Every second Saturday of the month, 4 pm - Divine Liturgy in English of Sunday - Ukrainian Catholic Cathedral of the Holy Family, Duke Street, London W1K 5BQ. Followed by refreshments.
Next Liturgy: Saturday 11th November, 4pm

But see below for the Pontifical Divine Liturgy in Westminster Cathedral on 28th October, to mark the 60th Anniversary of the Ukrainian Exarchate & Eparchy in the UK, served by His Beatitude Sviatoslav, Father & Head of the Ukrainian Catholic Church.

To purchase The Divine Liturgy: an Anthology for Worship (in English), order from the Sheptytsky Institute here, or the St Basil's Bookstore here.
To purchase the Divine Praises, the Divine Office of the Byzantine-Slav rite (in English), order from the Eparchy of Parma here.
The new catechism in English, Christ our Pascha, is available from the Eparchy of the Holy Family and the Society. Please email johnchrysostom@btinternet.com for details.

"It's Now or Never: The Return of the Eastern Christians to Iraq and Syria" - John Pontifex of Aid to the Church in Need gives the annual Christopher Morris Lecture in the Society's 90th year. Monday 27th November at the Ukrainian Catholic Cathedral of the Holy Family. 6-15 pm Divine Liturgy, 7-15 pm Lecture, 8-15 pm Reception. £10 donation requested. RSVP to johnchrysostom@btinternet.com







Tuesday, 24 December 2013

George Carey: Christians, stand up for your beliefs for the sake of your fellow Christians in the Middle East and Africa - Daily Telegraph

The Most Revd Dr George Carey has spent the twelve years of his retirement making constant interventions in the press and public debate by turns undermining or stealing the thunder of his two successors as Anglican Archbishop of Canterbury. Yet now his rightful moral authority and seniority can be called upon, after others' tact and even insistent pleading have fallen on the deaf ears of the UK Foreign Office's incompetent dealings with the Middle East for two decades and its indifference to the special plight of the world's persecuted Christians at the hands of Islamism. See here Peter Oborne's recent critique of the Foreign Office's mystification over the Middle East, and see here an account of the shameful reaction of both Labour and Government front benches to a privately sponsored debate in the House of Commons on the worldwide persecution of Christians as if it were a human rights problem no different from those of others. And see here our post about the enlightened debate in the House of Lords sponsored by Dr Rowan Williams when he was Primate.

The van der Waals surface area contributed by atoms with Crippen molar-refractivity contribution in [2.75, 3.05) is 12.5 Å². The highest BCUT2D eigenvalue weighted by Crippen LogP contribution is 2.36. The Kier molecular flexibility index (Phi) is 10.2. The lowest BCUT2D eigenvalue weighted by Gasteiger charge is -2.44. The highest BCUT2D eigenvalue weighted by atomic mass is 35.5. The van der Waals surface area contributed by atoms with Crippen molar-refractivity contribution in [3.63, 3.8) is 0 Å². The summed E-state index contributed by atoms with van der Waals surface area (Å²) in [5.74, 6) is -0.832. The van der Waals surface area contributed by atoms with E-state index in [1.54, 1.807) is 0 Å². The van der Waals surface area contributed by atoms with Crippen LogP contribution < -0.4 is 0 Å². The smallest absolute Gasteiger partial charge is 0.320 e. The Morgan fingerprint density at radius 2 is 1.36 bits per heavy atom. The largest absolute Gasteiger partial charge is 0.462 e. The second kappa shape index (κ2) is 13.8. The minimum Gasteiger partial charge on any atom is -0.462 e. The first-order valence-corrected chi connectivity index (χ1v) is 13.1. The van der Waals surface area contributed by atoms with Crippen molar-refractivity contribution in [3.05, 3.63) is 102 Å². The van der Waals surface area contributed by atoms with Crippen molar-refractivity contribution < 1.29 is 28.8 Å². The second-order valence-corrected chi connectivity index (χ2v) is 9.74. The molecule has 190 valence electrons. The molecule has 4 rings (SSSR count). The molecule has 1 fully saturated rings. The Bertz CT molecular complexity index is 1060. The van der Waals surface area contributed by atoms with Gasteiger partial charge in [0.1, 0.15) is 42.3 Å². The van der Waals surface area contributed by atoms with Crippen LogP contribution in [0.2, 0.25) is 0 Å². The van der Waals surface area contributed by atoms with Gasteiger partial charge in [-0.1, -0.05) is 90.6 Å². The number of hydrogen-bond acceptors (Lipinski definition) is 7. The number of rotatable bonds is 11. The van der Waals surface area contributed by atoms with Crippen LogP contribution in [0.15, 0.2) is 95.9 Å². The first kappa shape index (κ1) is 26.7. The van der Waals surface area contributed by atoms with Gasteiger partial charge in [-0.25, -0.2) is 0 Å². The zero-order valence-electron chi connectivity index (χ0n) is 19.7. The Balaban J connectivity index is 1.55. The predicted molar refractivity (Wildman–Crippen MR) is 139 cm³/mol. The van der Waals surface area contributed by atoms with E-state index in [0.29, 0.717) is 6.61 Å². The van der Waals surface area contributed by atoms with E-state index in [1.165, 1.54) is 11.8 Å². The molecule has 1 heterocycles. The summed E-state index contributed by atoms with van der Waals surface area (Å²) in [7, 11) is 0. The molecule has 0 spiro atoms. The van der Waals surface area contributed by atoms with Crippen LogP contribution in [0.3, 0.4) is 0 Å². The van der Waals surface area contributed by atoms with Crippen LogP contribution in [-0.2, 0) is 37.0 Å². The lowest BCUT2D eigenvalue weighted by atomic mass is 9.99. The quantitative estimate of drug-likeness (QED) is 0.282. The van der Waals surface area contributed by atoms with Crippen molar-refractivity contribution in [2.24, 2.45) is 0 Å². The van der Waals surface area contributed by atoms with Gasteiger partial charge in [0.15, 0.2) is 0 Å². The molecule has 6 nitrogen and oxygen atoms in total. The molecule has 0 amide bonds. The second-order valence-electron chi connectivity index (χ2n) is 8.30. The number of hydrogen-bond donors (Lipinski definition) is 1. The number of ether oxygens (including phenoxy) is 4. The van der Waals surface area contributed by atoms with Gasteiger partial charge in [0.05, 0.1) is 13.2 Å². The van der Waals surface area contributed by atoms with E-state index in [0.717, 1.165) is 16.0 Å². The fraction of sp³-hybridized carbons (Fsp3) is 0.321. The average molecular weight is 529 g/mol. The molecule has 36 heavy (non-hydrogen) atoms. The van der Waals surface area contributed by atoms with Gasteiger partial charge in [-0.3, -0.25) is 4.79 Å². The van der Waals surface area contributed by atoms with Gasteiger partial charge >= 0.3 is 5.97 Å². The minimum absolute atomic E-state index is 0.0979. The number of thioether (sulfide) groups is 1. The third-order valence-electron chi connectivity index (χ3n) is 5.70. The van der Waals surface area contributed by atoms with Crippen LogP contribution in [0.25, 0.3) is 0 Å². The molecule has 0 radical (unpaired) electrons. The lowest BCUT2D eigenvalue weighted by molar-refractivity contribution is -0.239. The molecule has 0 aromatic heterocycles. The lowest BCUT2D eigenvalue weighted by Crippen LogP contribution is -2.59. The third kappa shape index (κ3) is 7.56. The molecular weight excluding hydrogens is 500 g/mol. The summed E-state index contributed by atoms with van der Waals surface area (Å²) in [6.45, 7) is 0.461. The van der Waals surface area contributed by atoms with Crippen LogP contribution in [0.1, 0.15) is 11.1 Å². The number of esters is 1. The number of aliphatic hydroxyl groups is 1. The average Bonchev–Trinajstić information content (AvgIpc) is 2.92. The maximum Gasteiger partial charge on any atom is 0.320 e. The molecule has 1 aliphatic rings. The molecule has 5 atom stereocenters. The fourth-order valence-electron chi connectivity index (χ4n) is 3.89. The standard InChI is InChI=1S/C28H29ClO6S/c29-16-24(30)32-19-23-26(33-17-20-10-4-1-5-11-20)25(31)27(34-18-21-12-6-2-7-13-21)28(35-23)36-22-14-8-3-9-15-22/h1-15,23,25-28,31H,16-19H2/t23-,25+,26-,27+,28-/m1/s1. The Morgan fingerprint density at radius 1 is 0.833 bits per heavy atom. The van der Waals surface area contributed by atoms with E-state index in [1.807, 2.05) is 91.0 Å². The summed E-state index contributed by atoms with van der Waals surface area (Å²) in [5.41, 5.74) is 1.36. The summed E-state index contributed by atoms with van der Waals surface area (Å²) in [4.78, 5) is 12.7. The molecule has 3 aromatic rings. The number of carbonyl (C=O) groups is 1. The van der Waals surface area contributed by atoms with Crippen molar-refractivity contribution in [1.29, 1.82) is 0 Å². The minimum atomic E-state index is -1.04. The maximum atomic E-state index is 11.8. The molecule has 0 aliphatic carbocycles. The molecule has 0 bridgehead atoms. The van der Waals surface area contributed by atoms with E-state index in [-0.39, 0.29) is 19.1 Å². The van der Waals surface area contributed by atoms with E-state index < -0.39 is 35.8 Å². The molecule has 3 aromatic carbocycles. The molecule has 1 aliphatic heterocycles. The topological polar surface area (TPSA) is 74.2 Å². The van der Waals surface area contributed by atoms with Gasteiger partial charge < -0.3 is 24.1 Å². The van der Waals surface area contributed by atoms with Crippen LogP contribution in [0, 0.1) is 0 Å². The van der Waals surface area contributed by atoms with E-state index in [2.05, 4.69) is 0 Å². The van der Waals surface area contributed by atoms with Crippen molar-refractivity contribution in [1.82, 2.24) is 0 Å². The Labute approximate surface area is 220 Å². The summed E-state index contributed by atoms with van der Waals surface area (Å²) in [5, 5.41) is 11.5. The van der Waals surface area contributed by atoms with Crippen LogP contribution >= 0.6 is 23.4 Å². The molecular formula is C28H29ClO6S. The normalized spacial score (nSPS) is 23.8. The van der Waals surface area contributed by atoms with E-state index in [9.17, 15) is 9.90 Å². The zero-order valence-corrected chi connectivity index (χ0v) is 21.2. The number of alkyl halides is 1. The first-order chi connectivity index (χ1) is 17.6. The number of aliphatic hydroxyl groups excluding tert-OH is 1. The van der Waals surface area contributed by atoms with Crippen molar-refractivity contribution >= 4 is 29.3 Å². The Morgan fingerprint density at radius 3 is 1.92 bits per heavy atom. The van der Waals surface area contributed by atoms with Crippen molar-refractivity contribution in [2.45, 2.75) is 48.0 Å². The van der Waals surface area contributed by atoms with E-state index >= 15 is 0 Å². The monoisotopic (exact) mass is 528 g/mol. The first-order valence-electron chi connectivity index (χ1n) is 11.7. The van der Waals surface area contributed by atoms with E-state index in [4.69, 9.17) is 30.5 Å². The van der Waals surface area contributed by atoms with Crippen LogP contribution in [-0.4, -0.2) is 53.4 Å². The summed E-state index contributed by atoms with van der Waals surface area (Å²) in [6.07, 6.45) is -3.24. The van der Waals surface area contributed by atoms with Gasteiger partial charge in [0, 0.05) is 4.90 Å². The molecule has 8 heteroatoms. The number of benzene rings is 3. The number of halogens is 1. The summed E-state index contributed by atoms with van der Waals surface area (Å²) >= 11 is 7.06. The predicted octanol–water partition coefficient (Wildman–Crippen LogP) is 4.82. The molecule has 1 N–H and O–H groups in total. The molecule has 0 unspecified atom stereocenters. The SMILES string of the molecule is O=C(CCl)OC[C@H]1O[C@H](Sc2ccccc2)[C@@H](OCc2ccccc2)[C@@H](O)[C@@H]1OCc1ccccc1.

On BBC Radio2 yesterday was broadcast the Houses of Parliament choir of Members, Peers, and Palace of Westminster staff singing their Christmas Carol Concert. In the House of Commons, it seems, Christ only matters for an English Christmas - not the survival of Christianity and its people in the land that cradled it - and the Church from which England's derived.

As it is the season of good will, Lord Carey, we will say no more than to note your caricatured dig at Pope Benedict and your implied disdain for Archbishop Williams. Otherwise, thank you for recalling us all not to forget our brothers and sisters around the world, whose lives are at stake merely for loving Christ as its King and Saviour.


The pressure in Britain to keep quiet about our faith must be resisted – and governments have to stop ignoring the persecution of churchgoers by Islamists in the Middle East and Africa